Caoine Cill Chais
tr. Thomas Kinsella
|Cad a dhéanfaimid feasta gan adhmad?|
Tá deireadh na gcoillte ar lár;
níl trácht ar Chill Chais ná ar a teaghlach
is ní bainfear a cling go bráth.
An áit úd a gcónaíodh an deighbhean
fuair gradam is meidhir thar mhnáibh,
bhíodh iarlaí ag tarraingt tar toinn ann
is an t-aifreann binn á rá.
Ní chluinim fuaim lachan ná gé ann,
Tá ceo ag titim ar chraobha ann
Anois mar bharr ar gach míghreann,
Aicim ar Mhuire is ar Íosa
|Now what will we do for timber, |
With the last of the woods laid low?
There's no talk of Cill Chais or its household
And its bell will be struck no more.
That dwelling where lived the good lady
Most honoured and joyous of women
--- earls made their way over wave there
And the sweet Mass once was said.
2. Ducks' voices nor geese do I hear there,
3. A mist on the boughs is descending
4. Then a climax to all of our misery:
5. I call upon Mary and Jesus
|Where now is the sheltering wildwood|
That we in our youth have known?
Oh gone are the groves of our childhood
And even the birds are flown.
It was there that dwelt the good lady
There the sweet bell was daily rung,
Great Earls came over the wave there,
And the deep-intoned Mass was sung.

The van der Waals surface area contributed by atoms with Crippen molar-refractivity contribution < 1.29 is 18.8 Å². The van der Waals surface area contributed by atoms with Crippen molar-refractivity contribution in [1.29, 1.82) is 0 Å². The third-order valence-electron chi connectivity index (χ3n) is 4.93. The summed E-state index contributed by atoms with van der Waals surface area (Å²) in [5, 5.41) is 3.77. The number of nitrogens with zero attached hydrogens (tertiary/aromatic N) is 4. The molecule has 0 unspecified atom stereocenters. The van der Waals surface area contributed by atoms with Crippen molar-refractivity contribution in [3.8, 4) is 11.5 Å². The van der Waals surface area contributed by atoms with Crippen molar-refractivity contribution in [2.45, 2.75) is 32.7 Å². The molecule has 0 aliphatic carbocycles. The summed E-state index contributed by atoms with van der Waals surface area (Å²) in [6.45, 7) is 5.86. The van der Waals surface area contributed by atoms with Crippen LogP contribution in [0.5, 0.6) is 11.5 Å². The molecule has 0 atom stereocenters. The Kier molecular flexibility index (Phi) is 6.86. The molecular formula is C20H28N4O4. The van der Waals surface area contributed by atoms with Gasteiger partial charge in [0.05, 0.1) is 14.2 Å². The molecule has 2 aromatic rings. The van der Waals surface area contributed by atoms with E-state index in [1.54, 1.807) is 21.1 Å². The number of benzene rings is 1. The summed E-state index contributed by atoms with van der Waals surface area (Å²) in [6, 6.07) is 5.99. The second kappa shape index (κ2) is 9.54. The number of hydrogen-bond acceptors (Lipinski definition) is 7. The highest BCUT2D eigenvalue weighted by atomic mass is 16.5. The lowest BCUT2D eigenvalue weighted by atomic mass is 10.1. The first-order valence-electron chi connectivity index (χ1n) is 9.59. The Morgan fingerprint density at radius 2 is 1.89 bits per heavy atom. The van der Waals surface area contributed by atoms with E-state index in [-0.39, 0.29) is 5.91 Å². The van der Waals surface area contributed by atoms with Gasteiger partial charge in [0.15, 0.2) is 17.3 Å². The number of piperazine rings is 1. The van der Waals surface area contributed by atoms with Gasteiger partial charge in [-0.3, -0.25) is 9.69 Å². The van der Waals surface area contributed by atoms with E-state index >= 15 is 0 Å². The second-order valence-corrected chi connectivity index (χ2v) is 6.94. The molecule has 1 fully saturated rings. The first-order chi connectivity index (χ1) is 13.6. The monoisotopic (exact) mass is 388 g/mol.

|2. No wild-goose is heard on the lake now,|
No wild-duck now haunts the stream,
The eagles their eyrie forsake now,
No bees hum in day's bright beam.
No voices of birds now entrance us
As they once sang at evening's fall,
No cuckoo is heard in the branches
To utter his slumb'rous call.
|3. To Mary I pray, and the Saviour,|
May our exiles return again,
With dancing and bonfires blazing
And violins' sweetest strain.
That the Castle that now is so humbled
May rise with strong keep and wall,
And till earth into ashes has crumbled
In ruin no more may fall.
Based on the following e-mail, the last paragraph is now out of date. "In your comments on Kilcash you draw on O'Daly's 'Poets and Poetry of Munster'. It is certain that John Lane did not write the poem. I note that a newly edited scholarly version of the text collated from all the extant 19th cent manuscripts can be found in John Flood, Phil Flood, 'Kilcash, A History, 1190-1801' (Dublin: Geography Publications, 1999). - John Flood, Trinity Col lege, Dublin, Ireland." Thank you Mr. Flood for the correction.
A note in Duffy's "Poets and Poetry of Munster" states that the song is the composition of a student named Lane, who was educated for the priesthood by Lady Iveagh, the deagh-bhean (good lady) of the song. The song in its entirety runs to seven stanzas of eight lines each, and may be found in the "Poets and Poetry" with a metrical translation by Mangan.